- Small Name, Big Ego: North, who seems to believe all the parents around him use him as an example of being the perfect son. And through his dream, he seems to believe that he would be emperor of China, people would want to visit Hawaii just because he lives there, and his friend would become rich and powerful just because of the story about him.
- Step Three: Profit: Winchell writes a story about North leaving his parents that cause other parents to be nicer to their kids, and because of that he becomes rich and powerful.
- Take That: This movie was the recipient of one of Roger Ebert's rare "zero stars" ratings, which contained the paragraph: "I hated this movie. Hated hated hated hated hated this movie. Hated it. Hated every simpering stupid vacant audience-insulting moment of it. Hated the sensibility that thought anyone would like it. Hated the implied insult to the audience by its belief that anyone would be entertained by it." This paragraph would go on to inspire the title of I Hated, Hated, Hated This Movie, a collection of Ebert's most negative reviews.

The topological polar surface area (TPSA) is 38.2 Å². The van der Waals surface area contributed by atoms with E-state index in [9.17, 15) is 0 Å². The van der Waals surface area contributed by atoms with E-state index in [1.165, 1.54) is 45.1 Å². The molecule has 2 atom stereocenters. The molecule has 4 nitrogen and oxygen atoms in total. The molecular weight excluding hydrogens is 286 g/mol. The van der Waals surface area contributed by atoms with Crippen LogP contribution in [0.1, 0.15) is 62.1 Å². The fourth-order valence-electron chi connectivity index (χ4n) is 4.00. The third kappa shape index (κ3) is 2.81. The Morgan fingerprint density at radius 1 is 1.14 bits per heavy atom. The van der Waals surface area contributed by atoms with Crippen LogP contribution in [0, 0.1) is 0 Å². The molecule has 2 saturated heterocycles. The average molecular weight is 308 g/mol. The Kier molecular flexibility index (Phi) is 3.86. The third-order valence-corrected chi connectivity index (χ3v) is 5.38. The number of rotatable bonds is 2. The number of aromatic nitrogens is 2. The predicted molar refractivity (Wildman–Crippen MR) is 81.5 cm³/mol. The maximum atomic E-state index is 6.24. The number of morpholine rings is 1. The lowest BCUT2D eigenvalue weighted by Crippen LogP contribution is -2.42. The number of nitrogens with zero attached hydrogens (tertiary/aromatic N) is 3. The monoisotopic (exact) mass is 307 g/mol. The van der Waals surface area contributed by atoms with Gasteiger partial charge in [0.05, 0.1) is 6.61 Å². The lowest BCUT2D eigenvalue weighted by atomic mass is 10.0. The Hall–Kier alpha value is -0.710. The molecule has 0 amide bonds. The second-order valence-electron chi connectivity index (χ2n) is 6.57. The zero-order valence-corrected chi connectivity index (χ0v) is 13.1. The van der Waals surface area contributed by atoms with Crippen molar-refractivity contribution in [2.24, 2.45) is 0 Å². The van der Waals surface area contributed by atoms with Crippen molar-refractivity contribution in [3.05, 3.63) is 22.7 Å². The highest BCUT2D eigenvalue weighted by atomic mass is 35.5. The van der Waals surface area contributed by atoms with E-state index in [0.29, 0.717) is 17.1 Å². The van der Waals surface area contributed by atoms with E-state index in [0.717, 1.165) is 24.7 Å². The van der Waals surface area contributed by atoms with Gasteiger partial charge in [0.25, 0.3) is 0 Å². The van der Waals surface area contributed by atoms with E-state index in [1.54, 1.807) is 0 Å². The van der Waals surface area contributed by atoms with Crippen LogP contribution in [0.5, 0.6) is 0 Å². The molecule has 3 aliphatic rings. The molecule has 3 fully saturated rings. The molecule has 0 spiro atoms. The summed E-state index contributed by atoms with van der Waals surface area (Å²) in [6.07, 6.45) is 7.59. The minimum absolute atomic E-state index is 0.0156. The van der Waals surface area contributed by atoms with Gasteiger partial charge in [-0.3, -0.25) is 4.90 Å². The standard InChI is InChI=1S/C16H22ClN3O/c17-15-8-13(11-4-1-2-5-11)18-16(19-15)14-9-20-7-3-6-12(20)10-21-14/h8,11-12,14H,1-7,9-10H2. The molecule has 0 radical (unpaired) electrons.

- That Reminds Me of a Song: The Texan parents sing a parody of the Bonanza theme song to North.
- Unfortunate Implications: The "all just a dream" ending means that the highly unflattering representations of the different cultures are based entirely on North's mental image of them, and therefore, North is a gigantic fucking racist.
- Not to mention the bit where he has a dream about his adoptive parent putting up a tourist ad* with an octopus pulling down North's trunks and exposing his underage crack to tourists in hope to make them come to Hawaii. What could have happened to him to make him imagine such things in the first place?
- It could have been something as simple as his having seen ads for Coppertone suntan oil. They used to feature a child on the beach, with a dog pulling down the bottom half of her bathing suit and showing her crack. Values Dissonance didn't used to consider that child pornography.
- Unreliable Narrator: All of the background on how smart and popular North is comes from North himself, and includes things he was not present for and could not possibly know. Bruce Willis has a voice-over narration, but his character only gets info from talking to North as well.
- When You Coming Home, Dad?: Subverted in the last act, when North realizes his parents were all right after all, even though they don't heap ridiculous praise on him like other parents.
- World Of Pun: A literal example.